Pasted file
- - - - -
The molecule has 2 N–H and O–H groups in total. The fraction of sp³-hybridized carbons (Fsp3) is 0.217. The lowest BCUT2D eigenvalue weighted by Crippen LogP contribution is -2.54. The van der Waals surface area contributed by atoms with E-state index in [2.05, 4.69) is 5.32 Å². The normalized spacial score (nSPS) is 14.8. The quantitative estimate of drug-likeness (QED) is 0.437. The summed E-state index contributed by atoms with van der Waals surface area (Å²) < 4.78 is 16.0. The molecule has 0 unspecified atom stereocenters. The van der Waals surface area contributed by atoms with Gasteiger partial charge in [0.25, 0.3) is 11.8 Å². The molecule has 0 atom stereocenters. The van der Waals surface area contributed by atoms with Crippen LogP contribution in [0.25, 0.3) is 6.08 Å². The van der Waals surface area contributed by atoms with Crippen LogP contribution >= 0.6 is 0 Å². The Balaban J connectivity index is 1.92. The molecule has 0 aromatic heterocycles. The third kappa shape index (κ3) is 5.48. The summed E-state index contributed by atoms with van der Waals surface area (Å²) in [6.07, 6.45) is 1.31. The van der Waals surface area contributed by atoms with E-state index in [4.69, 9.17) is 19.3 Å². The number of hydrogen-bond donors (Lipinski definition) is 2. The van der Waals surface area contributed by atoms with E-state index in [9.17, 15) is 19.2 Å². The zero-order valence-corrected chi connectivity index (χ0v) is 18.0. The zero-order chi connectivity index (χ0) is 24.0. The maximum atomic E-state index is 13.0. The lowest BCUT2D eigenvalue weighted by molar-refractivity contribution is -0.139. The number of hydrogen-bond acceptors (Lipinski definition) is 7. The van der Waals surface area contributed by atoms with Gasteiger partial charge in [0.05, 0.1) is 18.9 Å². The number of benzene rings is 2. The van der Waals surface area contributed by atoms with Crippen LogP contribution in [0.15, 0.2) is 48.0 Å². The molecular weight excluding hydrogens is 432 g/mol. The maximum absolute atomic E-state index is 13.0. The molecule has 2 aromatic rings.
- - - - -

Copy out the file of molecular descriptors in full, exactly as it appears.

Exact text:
The molecule has 2 N–H and O–H groups in total. The fraction of sp³-hybridized carbons (Fsp3) is 0.217. The lowest BCUT2D eigenvalue weighted by Crippen LogP contribution is -2.54. The van der Waals surface area contributed by atoms with E-state index in [2.05, 4.69) is 5.32 Å². The normalized spacial score (nSPS) is 14.8. The quantitative estimate of drug-likeness (QED) is 0.437. The summed E-state index contributed by atoms with van der Waals surface area (Å²) < 4.78 is 16.0. The molecule has 0 unspecified atom stereocenters. The van der Waals surface area contributed by atoms with Gasteiger partial charge in [0.25, 0.3) is 11.8 Å². The molecule has 0 atom stereocenters. The van der Waals surface area contributed by atoms with Crippen LogP contribution in [0.25, 0.3) is 6.08 Å². The van der Waals surface area contributed by atoms with Crippen LogP contribution >= 0.6 is 0 Å². The Balaban J connectivity index is 1.92. The molecule has 0 aromatic heterocycles. The third kappa shape index (κ3) is 5.48. The summed E-state index contributed by atoms with van der Waals surface area (Å²) in [6.07, 6.45) is 1.31. The van der Waals surface area contributed by atoms with E-state index in [4.69, 9.17) is 19.3 Å². The number of hydrogen-bond donors (Lipinski definition) is 2. The van der Waals surface area contributed by atoms with E-state index in [9.17, 15) is 19.2 Å². The zero-order valence-corrected chi connectivity index (χ0v) is 18.0. The zero-order chi connectivity index (χ0) is 24.0. The maximum atomic E-state index is 13.0. The lowest BCUT2D eigenvalue weighted by molar-refractivity contribution is -0.139. The number of hydrogen-bond acceptors (Lipinski definition) is 7. The van der Waals surface area contributed by atoms with Gasteiger partial charge in [0.05, 0.1) is 18.9 Å². The number of benzene rings is 2. The van der Waals surface area contributed by atoms with Crippen LogP contribution in [0.15, 0.2) is 48.0 Å². The molecular weight excluding hydrogens is 432 g/mol. The maximum absolute atomic E-state index is 13.0. The molecule has 2 aromatic rings.